Home Food: Exploring the World’s Best Cooking
What it says on the back cover
“Richard Whittington is a brilliant writer and exciting original cook. I love his work’.
– Robert Carrier
‘ Richard’s Home Food will take you on a hugely comprehensive tour of my favourite culinary stamping-ground- the World. This book is a great read, informative and exciting, and even more fun once you have the shopping bags on the bench ready to go.’
– Peter Gordon
What made me pick up this book?
Like many home cooks, I enjoy making dishes that are not overly taxing or too bland. When I travel, I love tasting new cuisine and if I am lucky to be invited to someone’s home, I love to try their food and enjoy good conversation around the table discussing their lives and what is important to them.
Over the years I have gone into homes of some of the most interesting people that I have met. Their food is often simple but prepared with alot of love that may have been handed down from generation to generation. I recall going to the home of a couple that I taught English to and eating a simple platter of homemade bread, cheese, olives and a dash of oil. The food was deliciously served with a cup of sweetened tea and it was delicious (I don’t usually drink my tea with sugar either but this was laced with condensed milk). The cheese had been made the day before, the bread was freshly made that day and the olive oil added that little something special with the olives that were plump and juicy.
About the book
The book is made up of nineteen fantastic chapters that introduce the reader to some of the worlds most lovingly made food. The first section focuses Taste First which explains what Home Food is all about. “Home Food is a voyage around the world in one cookbook, a journey which puts together dishes reflecting the best of each of the places it visits”.
Chapter one devotes itself to soups which vary from a light shellfish connsome with prawn cakes to a simple watercress soup. There is very little information to say where some of these recipes come from but Whittington does open his chapter by informing his readers that soups “whatever their national origin, can precede a main course from somewhere else in the same way that desserts from anywhere can follow on from a from a savoury dish originally from the other side of the world without any awkward lurch or cultural dissonance” (Whittington, pg 17).
Australia then leads Chapter two which as a New Zealander I was a bit frustrated that Whittington did not call it Australasia (Australia, New Zealand and the Islands) as he made a recipe using our New Zealand native green lipped mussels which are way larger than those that come from Northern hemisphere in his dish of Green lipped mussels with tomato sauce and saffron mayonnaise.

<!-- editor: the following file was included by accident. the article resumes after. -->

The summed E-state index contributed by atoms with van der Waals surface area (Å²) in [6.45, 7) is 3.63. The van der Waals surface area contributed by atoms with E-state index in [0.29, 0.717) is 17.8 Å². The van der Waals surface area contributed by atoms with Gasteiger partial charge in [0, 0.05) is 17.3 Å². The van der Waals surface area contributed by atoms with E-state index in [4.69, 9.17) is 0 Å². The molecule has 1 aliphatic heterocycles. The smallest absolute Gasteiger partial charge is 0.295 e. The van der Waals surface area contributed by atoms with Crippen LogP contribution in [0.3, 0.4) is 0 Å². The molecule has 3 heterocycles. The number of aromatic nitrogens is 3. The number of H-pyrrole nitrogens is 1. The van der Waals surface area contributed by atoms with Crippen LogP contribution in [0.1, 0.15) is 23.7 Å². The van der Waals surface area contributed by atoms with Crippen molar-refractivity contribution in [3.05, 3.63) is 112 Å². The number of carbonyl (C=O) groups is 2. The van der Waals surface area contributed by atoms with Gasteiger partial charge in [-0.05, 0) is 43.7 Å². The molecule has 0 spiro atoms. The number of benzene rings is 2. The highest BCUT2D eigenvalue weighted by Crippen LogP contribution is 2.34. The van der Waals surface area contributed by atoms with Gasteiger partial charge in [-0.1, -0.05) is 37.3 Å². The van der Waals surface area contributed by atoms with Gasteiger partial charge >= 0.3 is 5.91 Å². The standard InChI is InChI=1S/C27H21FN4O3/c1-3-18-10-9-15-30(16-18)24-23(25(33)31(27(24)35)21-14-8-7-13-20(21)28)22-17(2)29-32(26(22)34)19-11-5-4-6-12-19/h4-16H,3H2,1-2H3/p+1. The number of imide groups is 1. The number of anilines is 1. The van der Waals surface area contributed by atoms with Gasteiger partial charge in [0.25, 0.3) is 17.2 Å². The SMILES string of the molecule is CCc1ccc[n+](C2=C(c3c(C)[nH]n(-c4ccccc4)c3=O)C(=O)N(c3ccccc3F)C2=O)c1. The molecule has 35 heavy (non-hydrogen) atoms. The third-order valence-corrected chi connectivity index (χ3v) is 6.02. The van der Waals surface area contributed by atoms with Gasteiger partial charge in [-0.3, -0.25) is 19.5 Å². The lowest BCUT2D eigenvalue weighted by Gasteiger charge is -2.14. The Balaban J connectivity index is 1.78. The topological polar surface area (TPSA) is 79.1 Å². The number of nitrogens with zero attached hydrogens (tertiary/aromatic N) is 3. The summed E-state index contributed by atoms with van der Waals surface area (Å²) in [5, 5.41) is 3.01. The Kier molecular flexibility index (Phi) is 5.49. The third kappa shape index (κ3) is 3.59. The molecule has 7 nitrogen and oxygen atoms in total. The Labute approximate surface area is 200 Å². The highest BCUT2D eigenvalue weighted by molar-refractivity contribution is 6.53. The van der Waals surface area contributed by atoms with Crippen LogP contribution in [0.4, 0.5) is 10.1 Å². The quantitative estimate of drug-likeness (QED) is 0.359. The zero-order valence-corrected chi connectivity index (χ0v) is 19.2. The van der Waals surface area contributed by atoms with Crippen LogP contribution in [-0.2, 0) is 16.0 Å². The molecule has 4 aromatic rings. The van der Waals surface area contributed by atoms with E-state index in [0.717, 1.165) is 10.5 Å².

Whittington then follows on with Chapter three and The Balkans to the Bosphorous which is a bit of a mouthful if you say it. Britain follows on behind Chapter four which is not boring as some cooks are often lead to believe. Dishes from the Deep fried scallops with bacon are featured which was considered a high tea or supper dish for the Yorkshire folk and Toad in the hole, a delightful sausage dish that I remember having a Lancashire visitor who came to visit, making me one night with its all important batter that was poured over the top to make a delicious Yorkshire pudding, a real favourite of mine when I eat a roast dinner.
This book is delicious and some of the dishes take me back to those memories especially when I lived in Saudi Arabia and how my Saudi friend Ali introduced me to a snack which was served on the side of the road and ate this most interesting dish with cooked chickpeas and a special sauce.
Whittington did one better and ate a delicious barbeque of Marinated lamb which had been marinated in yoghurt and delicious spices. The Middle East soon became one of my most favourite foods as I too ate my share of Shwarma (marinated meat that is cooked and served with bread, salad, and sometimes rice on the side and Kabsa, Saudi’s national dish which is very similar to an Indian biryani.
Is this book worth buying?
This book is jammed pack with lots of delicious recipes. The aromas that came from my Vietnamese five spice chicken were divine and Turnip paste (which Worthington called ‘heavenly delight’ is my favourite Chinese dish whenever I eat Yum cha. Although fiddly to make, Turnip paste is more like a glutinous savoury cake. I love it as it melts into my mouth and the little flecks of Chinese sausage that are finely diced through the mix. It is a little time consuming but well worth it, I fried it and then steamed it and although my ‘cakes’ were hardly the same in appearance as the ones I get when I go out to eat. The taste was there and it me wanting to go back for seconds. I lick my lips just thinking of it. It is often dipped in soy sauce or a chilli sauce to bring out the flavour.
Sadly Whittington is no longer with us and like my own father, he had MS. I knew very little about this man until I got this book but he was often well received by many despite his infamous temper for which he was known to possess. I am often on the look out for more of his books when I go to Book fairs and the like. This one, although I purchased brand new is a treat and is one cookbook in my rather comprehensive bookcase is most certainly a keeper. To read a bit more on Whittington check out http://www.telegraph.co.uk/news/obituaries/culture-obituaries/books-obituaries/8249203/Richard-Whittington.html
“The smell of lamb grilling over charcoal is an instant call to the table. It is one of the most appetizing smells of the summer barbeque and will transport you immediately in your mind to a Greek taverna or a myriad of other destinations throughout North Africa and the Middle East…” (Whittington, 1999).